Passing Strange by Ellen Klages

Set in 1940 six women find their lives and fates intertwined in the magical cities within San Francisco. Ellen Klages earned Nebula Award for her 2005 story Basement Magic and a Hugo Award for her 2013 story Wakulla Springs (co-authored by Andy Duncan).

The Prometheus Man by Scott Reardon

CIA agent Tom Blake stumbles on a major case when a pile of bodies is discovered in Paris: tracking down the subject of a secret government program. There’s another complication: Tom Blake isn’t a member of the CIA. His real name is Tom Reese, and he’s bluffed his way into the agency to track down his brother’s killer. As the subject he’s tracking comes looking for him and the agency begins to wise up, time is running out for Reese, who has secrets of his own.

January 31st

Crossroads of Canopy by Thoraiya Dyer

In the fantasy city of Canopy, gods and goddesses rule in reincarnated bodies. A young woman named Unar escaped from her parents’ plans to sell her into slavery, and winds up serving Audblayin, the goddess ruler of growth and fertility. When Audblayin dies, she descends into the Understorey Realm to look for her, and discovers that there’s turmoil and discontent from the city’s lower realms.

(Disclaimer: I’ve published Dyer’s short fiction in my own anthology, War Stories: New Military Science Fiction.)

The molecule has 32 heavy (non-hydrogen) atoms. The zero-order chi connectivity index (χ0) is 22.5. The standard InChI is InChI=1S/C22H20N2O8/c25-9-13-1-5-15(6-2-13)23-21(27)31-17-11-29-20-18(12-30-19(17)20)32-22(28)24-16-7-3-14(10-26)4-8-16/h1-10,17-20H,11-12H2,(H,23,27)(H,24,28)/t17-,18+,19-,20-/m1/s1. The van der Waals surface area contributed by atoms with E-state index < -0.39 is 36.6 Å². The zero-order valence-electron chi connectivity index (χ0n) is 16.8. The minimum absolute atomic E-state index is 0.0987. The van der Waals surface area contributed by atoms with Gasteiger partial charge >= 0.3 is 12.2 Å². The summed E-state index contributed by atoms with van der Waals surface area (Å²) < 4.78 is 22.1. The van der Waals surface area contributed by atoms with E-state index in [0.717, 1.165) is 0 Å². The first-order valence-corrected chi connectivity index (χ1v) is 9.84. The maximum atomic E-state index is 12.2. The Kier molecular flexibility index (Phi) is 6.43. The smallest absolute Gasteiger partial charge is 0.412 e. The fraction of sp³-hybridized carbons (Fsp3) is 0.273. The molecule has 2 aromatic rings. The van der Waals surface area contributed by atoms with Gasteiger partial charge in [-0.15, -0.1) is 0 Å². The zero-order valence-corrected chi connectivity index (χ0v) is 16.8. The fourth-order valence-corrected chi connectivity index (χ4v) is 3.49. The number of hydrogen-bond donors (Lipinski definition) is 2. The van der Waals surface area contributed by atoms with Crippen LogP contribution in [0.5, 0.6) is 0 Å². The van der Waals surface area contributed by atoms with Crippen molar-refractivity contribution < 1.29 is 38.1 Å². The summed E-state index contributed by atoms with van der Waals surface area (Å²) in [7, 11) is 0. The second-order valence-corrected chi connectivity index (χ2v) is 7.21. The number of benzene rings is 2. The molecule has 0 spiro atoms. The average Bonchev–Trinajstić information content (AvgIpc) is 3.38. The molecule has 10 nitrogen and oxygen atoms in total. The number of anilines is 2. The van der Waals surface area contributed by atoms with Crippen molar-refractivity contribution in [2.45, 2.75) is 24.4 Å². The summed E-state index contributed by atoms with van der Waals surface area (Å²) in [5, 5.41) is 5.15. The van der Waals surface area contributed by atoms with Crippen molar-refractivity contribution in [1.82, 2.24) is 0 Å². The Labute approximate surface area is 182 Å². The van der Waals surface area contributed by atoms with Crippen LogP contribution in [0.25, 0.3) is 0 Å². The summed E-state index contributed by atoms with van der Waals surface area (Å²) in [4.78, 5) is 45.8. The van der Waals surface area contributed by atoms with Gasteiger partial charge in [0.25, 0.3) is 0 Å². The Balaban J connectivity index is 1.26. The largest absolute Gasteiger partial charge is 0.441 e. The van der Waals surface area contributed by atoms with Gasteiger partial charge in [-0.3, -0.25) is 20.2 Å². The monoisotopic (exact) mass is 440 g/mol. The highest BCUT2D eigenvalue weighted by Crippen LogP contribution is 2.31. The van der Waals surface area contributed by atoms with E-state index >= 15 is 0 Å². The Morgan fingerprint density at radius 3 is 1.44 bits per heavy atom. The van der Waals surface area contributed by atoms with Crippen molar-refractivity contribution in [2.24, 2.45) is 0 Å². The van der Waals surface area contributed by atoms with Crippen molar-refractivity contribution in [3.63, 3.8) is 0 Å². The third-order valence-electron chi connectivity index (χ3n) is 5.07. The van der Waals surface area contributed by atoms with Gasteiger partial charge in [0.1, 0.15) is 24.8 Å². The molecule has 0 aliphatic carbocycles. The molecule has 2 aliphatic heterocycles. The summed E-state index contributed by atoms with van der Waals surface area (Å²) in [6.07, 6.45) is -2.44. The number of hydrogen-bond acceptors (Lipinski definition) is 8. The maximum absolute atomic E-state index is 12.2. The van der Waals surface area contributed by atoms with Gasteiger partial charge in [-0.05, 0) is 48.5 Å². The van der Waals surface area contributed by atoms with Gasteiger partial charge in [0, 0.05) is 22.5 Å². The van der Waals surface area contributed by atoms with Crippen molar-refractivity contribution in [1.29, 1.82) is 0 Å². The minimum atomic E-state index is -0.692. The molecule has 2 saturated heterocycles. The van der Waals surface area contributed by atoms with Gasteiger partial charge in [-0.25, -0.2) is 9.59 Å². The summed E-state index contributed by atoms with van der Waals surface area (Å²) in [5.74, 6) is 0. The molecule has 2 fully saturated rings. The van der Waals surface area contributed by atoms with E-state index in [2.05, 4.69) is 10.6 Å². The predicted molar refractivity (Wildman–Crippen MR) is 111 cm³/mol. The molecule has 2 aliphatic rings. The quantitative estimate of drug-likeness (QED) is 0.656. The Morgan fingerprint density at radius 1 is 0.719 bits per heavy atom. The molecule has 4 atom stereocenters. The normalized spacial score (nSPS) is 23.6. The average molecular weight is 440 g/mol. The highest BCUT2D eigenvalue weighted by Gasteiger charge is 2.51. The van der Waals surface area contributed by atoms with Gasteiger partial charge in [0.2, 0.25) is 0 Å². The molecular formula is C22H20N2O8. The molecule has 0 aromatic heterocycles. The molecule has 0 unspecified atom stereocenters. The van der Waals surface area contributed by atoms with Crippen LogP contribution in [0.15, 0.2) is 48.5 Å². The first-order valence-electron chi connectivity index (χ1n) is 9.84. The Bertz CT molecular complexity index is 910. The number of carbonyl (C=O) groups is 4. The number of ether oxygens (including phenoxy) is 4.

Bookburners by Max Gladstone, Margaret Dunlap, Mur Lafferty, and Brian Francis Slattery

Serial Box is a new publisher that’s been experimenting with serialized fiction, in a similar fashion to television shows. One of their breakout hits last year was Bookburners, created by Max Gladstone, Margaret Dunlap, Mur Lafferty, and Brian Francis Slattery. The series follows a team of agents who track down dangerous, magical books. While the first “season” of this story is now out on Serial Box, it’ll be collected into a single volume.

Six Wakes by Mur Lafferty

Mur Lafferty’s latest adventure takes her far into space. The crew of a starship wakes up to discover that they’ve all been murdered. The newly resurrected clones of the crew must work to figure out who killed them, before their killers strike again.

Binti: Home by Nnedi Okorafor

Nnedi Okorafor’s Binti had a good year in 2016, taking home the Hugo and Nebula Awards for Best Novella. Okorafor is releasing a sequel, Home. Following the events of the first novella, Binti and her friend Okwu have become unlikely friends. Humanity and Meduse have forged peace because of the pair, and now, they’re headed home to Earth. There, Binti will have to face her family and elders, while Okwu will be the first Meduse to land on Earth in over a century.

What do you see that you’re looking forward to the most?